The benefits of power-assisted adenoidectomy will vary according to your child’s age and condition. It’s important to get the answers you need from your pediatrician and ENT specialist or ear specialist.
Compared to other methods of removing the adenoids, a power-assisted adenoidectomy may reduce the likelihood that your child will have another ear infection.1 Additionally, some of the benefits of the procedure include:
Because the surgeon has more control and can see the anatomy better, the risks associated with power-assisted adenoidectomy are less than with other methods. Complications are rare and when they happen, they’re usually minor.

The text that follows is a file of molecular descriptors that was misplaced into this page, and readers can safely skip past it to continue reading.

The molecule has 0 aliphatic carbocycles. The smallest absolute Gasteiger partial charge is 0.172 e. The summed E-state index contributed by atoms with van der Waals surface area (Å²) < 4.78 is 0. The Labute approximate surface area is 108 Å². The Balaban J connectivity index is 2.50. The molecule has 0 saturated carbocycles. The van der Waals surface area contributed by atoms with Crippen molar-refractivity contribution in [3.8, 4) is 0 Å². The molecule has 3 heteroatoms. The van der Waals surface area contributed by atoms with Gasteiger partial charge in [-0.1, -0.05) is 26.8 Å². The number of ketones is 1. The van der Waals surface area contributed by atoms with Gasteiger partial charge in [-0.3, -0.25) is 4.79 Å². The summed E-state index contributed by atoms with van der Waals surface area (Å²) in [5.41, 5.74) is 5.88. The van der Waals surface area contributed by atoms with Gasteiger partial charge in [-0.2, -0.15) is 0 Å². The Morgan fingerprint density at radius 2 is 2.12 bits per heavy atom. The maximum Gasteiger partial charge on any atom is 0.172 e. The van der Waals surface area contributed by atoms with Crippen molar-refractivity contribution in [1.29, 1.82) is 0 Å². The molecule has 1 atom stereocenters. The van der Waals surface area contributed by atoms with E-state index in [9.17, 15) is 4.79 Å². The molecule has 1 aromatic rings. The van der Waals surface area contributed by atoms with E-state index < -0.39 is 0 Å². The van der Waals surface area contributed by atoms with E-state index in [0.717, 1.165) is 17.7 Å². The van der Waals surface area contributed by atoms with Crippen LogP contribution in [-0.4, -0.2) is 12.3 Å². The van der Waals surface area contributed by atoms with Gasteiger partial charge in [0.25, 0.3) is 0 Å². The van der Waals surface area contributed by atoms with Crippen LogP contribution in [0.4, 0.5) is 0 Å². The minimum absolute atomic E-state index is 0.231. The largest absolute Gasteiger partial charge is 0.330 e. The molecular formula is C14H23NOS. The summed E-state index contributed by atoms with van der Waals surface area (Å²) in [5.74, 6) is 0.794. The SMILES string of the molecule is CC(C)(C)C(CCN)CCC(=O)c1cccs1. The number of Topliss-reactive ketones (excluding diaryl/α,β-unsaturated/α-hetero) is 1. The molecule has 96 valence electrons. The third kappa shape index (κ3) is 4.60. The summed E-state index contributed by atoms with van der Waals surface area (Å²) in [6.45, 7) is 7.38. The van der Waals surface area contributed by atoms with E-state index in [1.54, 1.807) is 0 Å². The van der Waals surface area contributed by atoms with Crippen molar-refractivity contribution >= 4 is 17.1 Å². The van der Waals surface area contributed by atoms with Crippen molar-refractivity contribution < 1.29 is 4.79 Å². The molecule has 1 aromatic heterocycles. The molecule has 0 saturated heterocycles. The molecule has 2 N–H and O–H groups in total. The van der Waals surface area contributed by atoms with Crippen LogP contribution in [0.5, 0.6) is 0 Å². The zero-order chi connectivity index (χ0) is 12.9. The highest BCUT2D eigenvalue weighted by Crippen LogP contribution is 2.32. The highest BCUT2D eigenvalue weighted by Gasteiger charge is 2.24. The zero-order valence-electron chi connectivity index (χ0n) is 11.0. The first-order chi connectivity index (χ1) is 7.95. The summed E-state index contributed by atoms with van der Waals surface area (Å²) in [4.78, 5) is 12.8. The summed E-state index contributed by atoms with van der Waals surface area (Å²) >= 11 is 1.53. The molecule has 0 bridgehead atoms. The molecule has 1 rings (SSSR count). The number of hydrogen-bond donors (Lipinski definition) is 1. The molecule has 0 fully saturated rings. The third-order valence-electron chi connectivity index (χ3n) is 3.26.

Bleeding is the most common complication, but it’s very rare. The surface area where the adenoids were located usually becomes mildly infected on the surface after surgery. This results in about one week of bad breath. Serious infections are rare.
April M, Ward R, Bent J. Power-Assisted Adenoidectomy in the Treatment of Chronic Otitis Media with Effusion. Poster Presentation at American Society of Pediatric Otolaryngology, May 4, 2003, Nashville, TN.
Information on this site should not be used as a substitute for talking with your doctor. Always talk with your doctor about diagnosis and treatment information.